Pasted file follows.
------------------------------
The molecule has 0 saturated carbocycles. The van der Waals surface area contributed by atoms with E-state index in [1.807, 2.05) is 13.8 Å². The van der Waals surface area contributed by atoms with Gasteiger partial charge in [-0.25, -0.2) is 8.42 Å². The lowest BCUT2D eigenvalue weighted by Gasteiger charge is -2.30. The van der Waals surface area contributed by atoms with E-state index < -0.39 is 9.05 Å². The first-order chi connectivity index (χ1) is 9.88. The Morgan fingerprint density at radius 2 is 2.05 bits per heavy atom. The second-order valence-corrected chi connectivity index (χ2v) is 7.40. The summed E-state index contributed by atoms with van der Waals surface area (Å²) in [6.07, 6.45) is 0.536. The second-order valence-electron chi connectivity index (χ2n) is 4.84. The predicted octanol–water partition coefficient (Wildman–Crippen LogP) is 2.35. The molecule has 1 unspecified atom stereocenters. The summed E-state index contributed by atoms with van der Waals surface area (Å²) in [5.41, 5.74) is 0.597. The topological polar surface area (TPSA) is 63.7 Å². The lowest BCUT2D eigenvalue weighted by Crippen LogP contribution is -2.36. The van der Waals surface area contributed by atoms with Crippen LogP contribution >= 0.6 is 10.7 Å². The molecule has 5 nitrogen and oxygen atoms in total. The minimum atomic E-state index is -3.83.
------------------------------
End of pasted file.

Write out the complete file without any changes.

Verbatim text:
The molecule has 0 saturated carbocycles. The van der Waals surface area contributed by atoms with E-state index in [1.807, 2.05) is 13.8 Å². The van der Waals surface area contributed by atoms with Gasteiger partial charge in [-0.25, -0.2) is 8.42 Å². The lowest BCUT2D eigenvalue weighted by Gasteiger charge is -2.30. The van der Waals surface area contributed by atoms with E-state index < -0.39 is 9.05 Å². The first-order chi connectivity index (χ1) is 9.88. The Morgan fingerprint density at radius 2 is 2.05 bits per heavy atom. The second-order valence-corrected chi connectivity index (χ2v) is 7.40. The summed E-state index contributed by atoms with van der Waals surface area (Å²) in [6.07, 6.45) is 0.536. The second-order valence-electron chi connectivity index (χ2n) is 4.84. The predicted octanol–water partition coefficient (Wildman–Crippen LogP) is 2.35. The molecule has 1 unspecified atom stereocenters. The summed E-state index contributed by atoms with van der Waals surface area (Å²) in [5.41, 5.74) is 0.597. The topological polar surface area (TPSA) is 63.7 Å². The lowest BCUT2D eigenvalue weighted by Crippen LogP contribution is -2.36. The van der Waals surface area contributed by atoms with Crippen LogP contribution >= 0.6 is 10.7 Å². The molecule has 5 nitrogen and oxygen atoms in total. The minimum atomic E-state index is -3.83.